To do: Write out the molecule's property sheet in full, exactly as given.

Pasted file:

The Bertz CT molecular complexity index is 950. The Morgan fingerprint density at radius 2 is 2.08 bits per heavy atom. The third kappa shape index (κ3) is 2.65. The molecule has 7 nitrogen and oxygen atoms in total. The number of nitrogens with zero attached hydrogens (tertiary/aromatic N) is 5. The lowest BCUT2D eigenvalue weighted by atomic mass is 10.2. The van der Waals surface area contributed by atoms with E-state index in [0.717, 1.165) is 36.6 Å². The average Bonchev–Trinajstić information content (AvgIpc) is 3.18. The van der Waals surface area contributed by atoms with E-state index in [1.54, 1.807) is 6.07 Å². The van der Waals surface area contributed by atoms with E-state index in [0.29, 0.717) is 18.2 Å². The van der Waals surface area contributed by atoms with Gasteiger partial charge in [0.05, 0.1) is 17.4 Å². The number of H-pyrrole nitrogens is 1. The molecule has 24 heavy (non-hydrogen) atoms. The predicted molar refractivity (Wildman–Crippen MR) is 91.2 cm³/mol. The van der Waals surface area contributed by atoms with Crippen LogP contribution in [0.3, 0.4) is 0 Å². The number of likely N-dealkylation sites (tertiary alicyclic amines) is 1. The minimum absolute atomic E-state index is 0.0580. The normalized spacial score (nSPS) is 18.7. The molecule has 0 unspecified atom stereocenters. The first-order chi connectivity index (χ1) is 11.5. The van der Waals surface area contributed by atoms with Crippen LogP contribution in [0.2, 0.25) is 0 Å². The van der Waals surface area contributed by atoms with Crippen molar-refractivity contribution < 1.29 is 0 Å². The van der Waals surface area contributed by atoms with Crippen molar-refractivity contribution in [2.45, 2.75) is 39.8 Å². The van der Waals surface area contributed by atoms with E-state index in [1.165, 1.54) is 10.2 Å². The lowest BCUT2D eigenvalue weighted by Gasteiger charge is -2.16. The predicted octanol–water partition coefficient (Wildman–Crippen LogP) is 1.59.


The Bertz CT molecular complexity index is 950. The Morgan fingerprint density at radius 2 is 2.08 bits per heavy atom. The third kappa shape index (κ3) is 2.65. The molecule has 7 nitrogen and oxygen atoms in total. The number of nitrogens with zero attached hydrogens (tertiary/aromatic N) is 5. The lowest BCUT2D eigenvalue weighted by atomic mass is 10.2. The van der Waals surface area contributed by atoms with E-state index in [0.717, 1.165) is 36.6 Å². The average Bonchev–Trinajstić information content (AvgIpc) is 3.18. The van der Waals surface area contributed by atoms with E-state index in [1.54, 1.807) is 6.07 Å². The van der Waals surface area contributed by atoms with E-state index in [0.29, 0.717) is 18.2 Å². The van der Waals surface area contributed by atoms with Gasteiger partial charge in [0.05, 0.1) is 17.4 Å². The number of H-pyrrole nitrogens is 1. The molecule has 24 heavy (non-hydrogen) atoms. The predicted molar refractivity (Wildman–Crippen MR) is 91.2 cm³/mol. The van der Waals surface area contributed by atoms with Crippen LogP contribution in [0.3, 0.4) is 0 Å². The number of likely N-dealkylation sites (tertiary alicyclic amines) is 1. The minimum absolute atomic E-state index is 0.0580. The normalized spacial score (nSPS) is 18.7. The molecule has 0 unspecified atom stereocenters. The first-order chi connectivity index (χ1) is 11.5. The van der Waals surface area contributed by atoms with Crippen LogP contribution in [0.2, 0.25) is 0 Å². The van der Waals surface area contributed by atoms with Crippen molar-refractivity contribution < 1.29 is 0 Å². The van der Waals surface area contributed by atoms with Crippen molar-refractivity contribution in [2.45, 2.75) is 39.8 Å². The van der Waals surface area contributed by atoms with E-state index in [1.165, 1.54) is 10.2 Å². The lowest BCUT2D eigenvalue weighted by Gasteiger charge is -2.16. The predicted octanol–water partition coefficient (Wildman–Crippen LogP) is 1.59.